Doctor Faustus | Critical Essay by A. Bartlett Giametti

This literature criticism consists of approximately 14 pages of analysis & critique of Doctor Faustus.
This section contains 4,998 words
(approx. 17 pages at 300 words per page)
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Critical Essay by A. Bartlett Giametti

SOURCE: "Marlowe: The Arts of Illusion," in The Yale Review, Vol. LXI, No. 4, June, 1972, pp. 530-543.

In the following essay, Giamatti reads Doctor Faustus as an examination of the Renaissance conviction that human beings could "remake or change or transform" themselves, and as an exporation of the question of whether this would tend to be done good or for evil purposes.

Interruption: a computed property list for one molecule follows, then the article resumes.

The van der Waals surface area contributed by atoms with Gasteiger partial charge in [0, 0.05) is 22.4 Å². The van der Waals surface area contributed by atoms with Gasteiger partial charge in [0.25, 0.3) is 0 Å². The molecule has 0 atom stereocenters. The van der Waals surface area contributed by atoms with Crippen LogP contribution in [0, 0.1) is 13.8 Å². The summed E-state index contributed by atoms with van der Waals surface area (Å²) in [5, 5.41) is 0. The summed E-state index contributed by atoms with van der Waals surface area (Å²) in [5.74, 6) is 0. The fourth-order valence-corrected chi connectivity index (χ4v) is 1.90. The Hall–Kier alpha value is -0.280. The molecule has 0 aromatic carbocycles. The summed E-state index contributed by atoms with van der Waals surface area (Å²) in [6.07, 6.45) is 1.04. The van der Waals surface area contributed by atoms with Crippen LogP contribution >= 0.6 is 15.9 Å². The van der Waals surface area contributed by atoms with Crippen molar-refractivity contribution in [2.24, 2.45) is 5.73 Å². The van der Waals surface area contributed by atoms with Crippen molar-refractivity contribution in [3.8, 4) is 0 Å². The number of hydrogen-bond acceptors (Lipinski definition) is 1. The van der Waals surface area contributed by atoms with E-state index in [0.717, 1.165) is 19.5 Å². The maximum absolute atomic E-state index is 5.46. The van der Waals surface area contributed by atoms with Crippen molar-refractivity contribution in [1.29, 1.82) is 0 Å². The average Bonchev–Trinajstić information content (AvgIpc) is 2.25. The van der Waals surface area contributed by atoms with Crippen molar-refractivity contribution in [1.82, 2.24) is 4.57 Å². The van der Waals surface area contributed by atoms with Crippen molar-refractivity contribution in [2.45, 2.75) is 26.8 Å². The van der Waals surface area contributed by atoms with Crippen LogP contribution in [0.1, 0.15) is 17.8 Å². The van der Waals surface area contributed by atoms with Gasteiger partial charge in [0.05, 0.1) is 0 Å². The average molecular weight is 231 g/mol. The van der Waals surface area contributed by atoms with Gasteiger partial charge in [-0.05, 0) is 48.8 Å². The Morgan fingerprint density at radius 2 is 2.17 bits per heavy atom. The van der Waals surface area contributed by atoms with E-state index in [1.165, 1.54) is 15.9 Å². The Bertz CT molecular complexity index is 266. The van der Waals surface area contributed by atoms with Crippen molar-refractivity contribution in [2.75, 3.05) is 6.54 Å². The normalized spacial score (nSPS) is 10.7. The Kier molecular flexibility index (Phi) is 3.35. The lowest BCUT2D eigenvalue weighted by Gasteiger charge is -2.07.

George Sabellicus was pleased to call himself, a contemporary tells us in 1507, "the younger Faust, the chief of necromancers, astrologer, the second magus, palmist, diviner with water and fire, second in the art of divination by water." But even this billing did not smooth the way, for Dr. Faust, as Sabellicus came to be called, was constantly forced to move on. City after city, nervously or defiantly, expelled him. It had always been so for the man...

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This section contains 4,998 words
(approx. 17 pages at 300 words per page)
Buy the Critical Essay by Johannes H. Birringer